I’m learning Reiki. One day I’ll work on people.

 All I know is you’ve set yourself up nicely.  That’s what I need to do for myself.  I’m getting away from the homeless shelter and going on to do youth workforce development.  I’ve already put in for my vacation which covers the dates for the three interviews.  One of them is going to come up, Louise.  I really feel it.  I’m transferring my vocational counseling from homeless adults to under-educated youth.

Louise is listening and slowly chewing the raspberries to enjoy the taste and aroma. Joy sees her friend’s enjoyment and continues talking.

 Working there has opened my eyes to another side of life.  I’m glad the shelter is as clean as it is.  Did I tell you about the old man that slept on the sidewalk rather than go into the shelter?  The Program Director used to try to convince the man to come in but he was stubborn. Big Cheez is stubborn too. Even some residents would sit with him.  Once it got cold, this old man crossed the street to sleep in something like a brick coffin.  Maybe he built it for himself.  I could see blankets  sticking out from the sheet rock top.  One cold, rainy morning, I passed the spot on my way to work to find the sheet rock top put to the side and many of the bricks also tossed to the side.  I never saw the old man; so I don’t know whether he died or some city workers forced him out of the spot to some place dry.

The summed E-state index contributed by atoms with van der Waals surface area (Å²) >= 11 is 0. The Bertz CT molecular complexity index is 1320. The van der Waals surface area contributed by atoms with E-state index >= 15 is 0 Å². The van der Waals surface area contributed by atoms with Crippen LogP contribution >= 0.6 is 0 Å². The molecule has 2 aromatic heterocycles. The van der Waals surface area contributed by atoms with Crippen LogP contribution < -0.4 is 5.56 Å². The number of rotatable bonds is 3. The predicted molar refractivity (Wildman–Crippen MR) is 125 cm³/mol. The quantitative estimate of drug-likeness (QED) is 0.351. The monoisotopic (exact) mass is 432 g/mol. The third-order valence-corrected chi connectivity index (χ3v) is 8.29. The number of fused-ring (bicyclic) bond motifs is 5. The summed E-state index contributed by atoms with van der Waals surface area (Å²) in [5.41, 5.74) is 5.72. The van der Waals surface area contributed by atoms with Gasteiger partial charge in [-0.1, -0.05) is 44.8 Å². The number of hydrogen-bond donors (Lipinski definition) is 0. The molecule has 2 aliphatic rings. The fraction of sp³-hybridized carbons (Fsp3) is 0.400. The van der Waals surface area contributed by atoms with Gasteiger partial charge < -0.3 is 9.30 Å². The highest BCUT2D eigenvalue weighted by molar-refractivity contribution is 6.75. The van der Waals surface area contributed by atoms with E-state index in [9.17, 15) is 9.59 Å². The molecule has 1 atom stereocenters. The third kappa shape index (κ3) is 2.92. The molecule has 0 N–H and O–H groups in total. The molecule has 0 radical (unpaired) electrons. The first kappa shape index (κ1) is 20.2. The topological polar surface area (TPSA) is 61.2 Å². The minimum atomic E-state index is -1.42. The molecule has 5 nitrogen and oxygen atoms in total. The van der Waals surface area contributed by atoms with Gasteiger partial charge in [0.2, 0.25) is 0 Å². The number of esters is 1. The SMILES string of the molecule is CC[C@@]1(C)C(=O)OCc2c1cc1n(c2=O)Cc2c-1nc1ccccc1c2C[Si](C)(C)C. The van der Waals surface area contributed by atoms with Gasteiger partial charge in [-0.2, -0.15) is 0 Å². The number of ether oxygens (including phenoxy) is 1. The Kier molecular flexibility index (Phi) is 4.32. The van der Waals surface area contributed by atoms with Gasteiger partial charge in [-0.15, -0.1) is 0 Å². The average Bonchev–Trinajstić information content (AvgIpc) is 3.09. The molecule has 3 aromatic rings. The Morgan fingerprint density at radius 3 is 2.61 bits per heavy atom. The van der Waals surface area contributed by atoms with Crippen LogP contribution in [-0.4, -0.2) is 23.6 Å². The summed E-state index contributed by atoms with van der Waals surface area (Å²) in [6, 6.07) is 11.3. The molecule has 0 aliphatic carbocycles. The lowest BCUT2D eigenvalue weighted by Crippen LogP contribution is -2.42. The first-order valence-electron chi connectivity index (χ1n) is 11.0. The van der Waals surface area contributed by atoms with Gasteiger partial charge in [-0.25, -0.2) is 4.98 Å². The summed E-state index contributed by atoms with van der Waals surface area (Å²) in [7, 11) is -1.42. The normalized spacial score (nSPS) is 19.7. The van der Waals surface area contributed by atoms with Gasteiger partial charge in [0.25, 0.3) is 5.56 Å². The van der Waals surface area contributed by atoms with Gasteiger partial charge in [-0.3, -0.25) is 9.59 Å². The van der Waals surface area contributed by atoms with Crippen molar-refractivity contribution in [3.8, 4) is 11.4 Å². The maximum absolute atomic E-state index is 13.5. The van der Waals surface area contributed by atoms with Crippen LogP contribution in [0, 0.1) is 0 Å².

That’s deep! You haven’t seen the old man around the neighborhood?

 No! Louise, I know these shelters are necessary even if the surrounding community wants them gone. I understand the repulsion but I’m glad to have seen men work hard to leave the place.  Many made the six month milestone.